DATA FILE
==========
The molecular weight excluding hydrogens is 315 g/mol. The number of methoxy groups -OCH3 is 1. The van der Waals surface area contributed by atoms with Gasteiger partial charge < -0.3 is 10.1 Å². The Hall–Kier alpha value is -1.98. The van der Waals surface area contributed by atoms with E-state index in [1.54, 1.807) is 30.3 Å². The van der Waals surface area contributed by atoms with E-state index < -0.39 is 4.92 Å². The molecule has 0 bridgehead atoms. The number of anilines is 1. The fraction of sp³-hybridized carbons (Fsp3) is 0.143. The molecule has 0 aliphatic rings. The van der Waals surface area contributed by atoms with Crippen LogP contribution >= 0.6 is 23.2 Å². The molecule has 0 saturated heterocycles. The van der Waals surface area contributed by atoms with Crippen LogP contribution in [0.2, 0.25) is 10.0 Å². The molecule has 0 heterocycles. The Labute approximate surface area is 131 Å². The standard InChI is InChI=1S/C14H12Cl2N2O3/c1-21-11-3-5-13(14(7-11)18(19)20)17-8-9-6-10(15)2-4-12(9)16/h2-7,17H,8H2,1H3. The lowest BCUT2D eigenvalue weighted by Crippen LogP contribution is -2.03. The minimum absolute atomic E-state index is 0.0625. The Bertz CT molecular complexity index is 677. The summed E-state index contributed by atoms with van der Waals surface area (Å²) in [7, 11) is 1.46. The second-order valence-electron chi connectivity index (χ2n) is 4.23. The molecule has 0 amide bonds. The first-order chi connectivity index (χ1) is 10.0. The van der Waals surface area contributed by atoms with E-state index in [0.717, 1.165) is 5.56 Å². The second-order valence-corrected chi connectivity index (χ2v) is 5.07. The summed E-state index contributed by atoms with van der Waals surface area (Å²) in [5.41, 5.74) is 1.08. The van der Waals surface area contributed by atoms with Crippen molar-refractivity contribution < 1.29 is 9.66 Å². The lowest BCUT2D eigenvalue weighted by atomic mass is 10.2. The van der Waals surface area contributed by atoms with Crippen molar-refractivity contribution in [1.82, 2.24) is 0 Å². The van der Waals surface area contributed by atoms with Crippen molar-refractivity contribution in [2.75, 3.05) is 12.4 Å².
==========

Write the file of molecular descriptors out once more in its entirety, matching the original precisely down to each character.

The molecular weight excluding hydrogens is 315 g/mol. The number of methoxy groups -OCH3 is 1. The van der Waals surface area contributed by atoms with Gasteiger partial charge < -0.3 is 10.1 Å². The Hall–Kier alpha value is -1.98. The van der Waals surface area contributed by atoms with E-state index in [1.54, 1.807) is 30.3 Å². The van der Waals surface area contributed by atoms with E-state index < -0.39 is 4.92 Å². The molecule has 0 bridgehead atoms. The number of anilines is 1. The fraction of sp³-hybridized carbons (Fsp3) is 0.143. The molecule has 0 aliphatic rings. The van der Waals surface area contributed by atoms with Crippen LogP contribution >= 0.6 is 23.2 Å². The molecule has 0 saturated heterocycles. The van der Waals surface area contributed by atoms with Crippen LogP contribution in [0.2, 0.25) is 10.0 Å². The molecule has 0 heterocycles. The Labute approximate surface area is 131 Å². The standard InChI is InChI=1S/C14H12Cl2N2O3/c1-21-11-3-5-13(14(7-11)18(19)20)17-8-9-6-10(15)2-4-12(9)16/h2-7,17H,8H2,1H3. The lowest BCUT2D eigenvalue weighted by Crippen LogP contribution is -2.03. The minimum absolute atomic E-state index is 0.0625. The Bertz CT molecular complexity index is 677. The summed E-state index contributed by atoms with van der Waals surface area (Å²) in [7, 11) is 1.46. The second-order valence-electron chi connectivity index (χ2n) is 4.23. The molecule has 0 amide bonds. The first-order chi connectivity index (χ1) is 10.0. The van der Waals surface area contributed by atoms with E-state index in [0.717, 1.165) is 5.56 Å². The second-order valence-corrected chi connectivity index (χ2v) is 5.07. The summed E-state index contributed by atoms with van der Waals surface area (Å²) in [5.41, 5.74) is 1.08. The van der Waals surface area contributed by atoms with Crippen molar-refractivity contribution < 1.29 is 9.66 Å². The lowest BCUT2D eigenvalue weighted by atomic mass is 10.2. The van der Waals surface area contributed by atoms with Crippen molar-refractivity contribution in [1.82, 2.24) is 0 Å². The van der Waals surface area contributed by atoms with Crippen molar-refractivity contribution in [2.75, 3.05) is 12.4 Å².